Turkey pays a price for the slow campaign against Islamic State.
Turkey suffered its 10th terrorist attack in less than a year on Tuesday when a coordinated suicide assault on Istanbulâ€™s Ataturk Airport killed 41 people and injured more than 200. The choice of target is noteworthy. Ataturk airport is one of the worldâ€™s busiest, processing some 42 million passengers and 314,000 commercial flights last year. Among the dead were citizens of China, Iran, Iraq, Jordan, Saudi Arabia, Tunisia, Ukraine and Uzbekistan, in addition to Turkish nationals. As terrorist atrocities go, itâ€™s hard to get more global than that.
All of this suggests the attack was the work of Islamic State, though the group hasnâ€™t taken credit at this writing. It fits a template of recent Islamic State attacks on the Brussels airport in March, on tourists near Istanbulâ€™s Blue Mosque in January, the downing of the Russian airliner over the Sinai peninsula in October, and the Bardo National Museum in Tunis in March 2015.
These terrorist spectaculars achieve multiple aims at once: They inflict casualties on multiple nationalities, shake confidence in government security forces, harm local economies and demonstrate the reach of Islamic State.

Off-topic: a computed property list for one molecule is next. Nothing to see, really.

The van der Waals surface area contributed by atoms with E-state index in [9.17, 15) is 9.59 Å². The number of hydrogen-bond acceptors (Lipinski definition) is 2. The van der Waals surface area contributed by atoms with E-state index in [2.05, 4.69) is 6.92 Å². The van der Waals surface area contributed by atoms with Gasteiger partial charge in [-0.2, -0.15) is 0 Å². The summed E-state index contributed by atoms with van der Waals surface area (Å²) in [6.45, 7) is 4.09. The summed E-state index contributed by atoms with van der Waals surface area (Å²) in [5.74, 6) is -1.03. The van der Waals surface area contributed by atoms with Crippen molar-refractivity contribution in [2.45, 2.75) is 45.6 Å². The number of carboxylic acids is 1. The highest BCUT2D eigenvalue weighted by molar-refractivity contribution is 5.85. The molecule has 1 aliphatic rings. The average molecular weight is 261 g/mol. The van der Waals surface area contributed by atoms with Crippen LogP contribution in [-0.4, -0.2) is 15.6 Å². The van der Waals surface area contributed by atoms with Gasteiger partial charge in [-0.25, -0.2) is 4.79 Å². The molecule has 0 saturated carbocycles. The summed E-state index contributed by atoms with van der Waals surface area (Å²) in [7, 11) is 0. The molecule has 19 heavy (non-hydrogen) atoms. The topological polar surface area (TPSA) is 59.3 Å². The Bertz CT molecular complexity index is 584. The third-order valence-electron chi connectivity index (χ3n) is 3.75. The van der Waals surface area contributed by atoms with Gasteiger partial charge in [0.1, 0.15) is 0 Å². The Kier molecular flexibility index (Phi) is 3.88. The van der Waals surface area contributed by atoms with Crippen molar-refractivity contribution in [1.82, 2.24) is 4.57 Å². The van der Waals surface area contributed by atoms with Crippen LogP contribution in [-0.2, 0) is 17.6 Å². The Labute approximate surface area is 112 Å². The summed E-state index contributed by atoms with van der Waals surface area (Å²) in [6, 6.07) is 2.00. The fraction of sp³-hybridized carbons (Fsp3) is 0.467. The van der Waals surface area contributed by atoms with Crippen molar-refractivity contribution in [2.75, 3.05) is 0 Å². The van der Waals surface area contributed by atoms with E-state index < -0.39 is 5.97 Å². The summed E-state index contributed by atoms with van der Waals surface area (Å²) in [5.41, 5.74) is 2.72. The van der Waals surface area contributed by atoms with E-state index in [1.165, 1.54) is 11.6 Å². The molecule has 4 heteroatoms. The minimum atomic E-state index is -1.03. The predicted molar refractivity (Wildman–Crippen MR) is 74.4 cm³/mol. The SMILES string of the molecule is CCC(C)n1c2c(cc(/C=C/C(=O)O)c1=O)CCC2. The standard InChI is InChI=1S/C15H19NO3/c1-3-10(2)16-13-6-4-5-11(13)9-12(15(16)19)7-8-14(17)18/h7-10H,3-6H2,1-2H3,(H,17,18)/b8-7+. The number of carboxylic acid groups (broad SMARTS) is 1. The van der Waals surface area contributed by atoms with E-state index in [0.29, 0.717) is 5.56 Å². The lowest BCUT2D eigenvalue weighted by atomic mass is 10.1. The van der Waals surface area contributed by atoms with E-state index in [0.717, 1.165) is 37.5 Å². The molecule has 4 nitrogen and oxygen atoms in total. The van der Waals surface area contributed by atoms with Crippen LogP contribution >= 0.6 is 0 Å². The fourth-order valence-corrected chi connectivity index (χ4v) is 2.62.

That should temper hopes that Islamic Stateâ€™s recent military setbacks in Iraq will offer relief from these sorts of attacks. The opposite might be true. Islamic State has now been territorially entrenched for years in Iraq and Syria, during which it has been able to radicalize and train thousands of recruits, including many with foreign passports. These jihadists will be paying lethal calls on crowded civilian targets for many more years, a deadly price for the Obama Administrationâ€™s gradualist policy against Islamic State and its willingness to allow Syria to descend into chaos.
iRabwahÂ | News Watch |
Source/Credit: The Wall Street Journal
By WSJ | June 29, 2016